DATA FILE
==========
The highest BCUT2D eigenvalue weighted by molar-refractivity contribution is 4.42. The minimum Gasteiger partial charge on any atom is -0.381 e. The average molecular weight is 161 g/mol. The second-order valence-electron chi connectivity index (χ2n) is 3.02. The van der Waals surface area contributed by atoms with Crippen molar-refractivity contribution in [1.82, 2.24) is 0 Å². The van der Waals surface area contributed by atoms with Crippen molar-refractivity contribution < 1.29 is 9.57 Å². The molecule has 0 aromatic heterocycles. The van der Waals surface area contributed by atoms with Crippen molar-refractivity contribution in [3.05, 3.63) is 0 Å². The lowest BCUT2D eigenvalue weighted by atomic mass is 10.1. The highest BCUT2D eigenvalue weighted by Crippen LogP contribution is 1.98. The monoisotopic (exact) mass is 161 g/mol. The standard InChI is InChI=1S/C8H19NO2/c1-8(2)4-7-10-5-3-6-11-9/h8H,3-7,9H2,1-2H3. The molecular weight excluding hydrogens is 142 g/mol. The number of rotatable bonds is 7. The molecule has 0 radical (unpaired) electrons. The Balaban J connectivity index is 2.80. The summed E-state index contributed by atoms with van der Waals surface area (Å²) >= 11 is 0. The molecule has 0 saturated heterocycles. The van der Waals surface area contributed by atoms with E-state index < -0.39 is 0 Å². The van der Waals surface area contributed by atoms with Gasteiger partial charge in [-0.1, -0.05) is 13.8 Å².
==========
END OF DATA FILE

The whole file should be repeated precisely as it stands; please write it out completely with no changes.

The highest BCUT2D eigenvalue weighted by molar-refractivity contribution is 4.42. The minimum Gasteiger partial charge on any atom is -0.381 e. The average molecular weight is 161 g/mol. The second-order valence-electron chi connectivity index (χ2n) is 3.02. The van der Waals surface area contributed by atoms with Crippen molar-refractivity contribution in [1.82, 2.24) is 0 Å². The van der Waals surface area contributed by atoms with Crippen molar-refractivity contribution < 1.29 is 9.57 Å². The molecule has 0 aromatic heterocycles. The van der Waals surface area contributed by atoms with Crippen molar-refractivity contribution in [3.05, 3.63) is 0 Å². The lowest BCUT2D eigenvalue weighted by atomic mass is 10.1. The highest BCUT2D eigenvalue weighted by Crippen LogP contribution is 1.98. The monoisotopic (exact) mass is 161 g/mol. The standard InChI is InChI=1S/C8H19NO2/c1-8(2)4-7-10-5-3-6-11-9/h8H,3-7,9H2,1-2H3. The molecular weight excluding hydrogens is 142 g/mol. The number of rotatable bonds is 7. The molecule has 0 radical (unpaired) electrons. The Balaban J connectivity index is 2.80. The summed E-state index contributed by atoms with van der Waals surface area (Å²) >= 11 is 0. The molecule has 0 saturated heterocycles. The van der Waals surface area contributed by atoms with E-state index < -0.39 is 0 Å². The van der Waals surface area contributed by atoms with Gasteiger partial charge in [-0.1, -0.05) is 13.8 Å².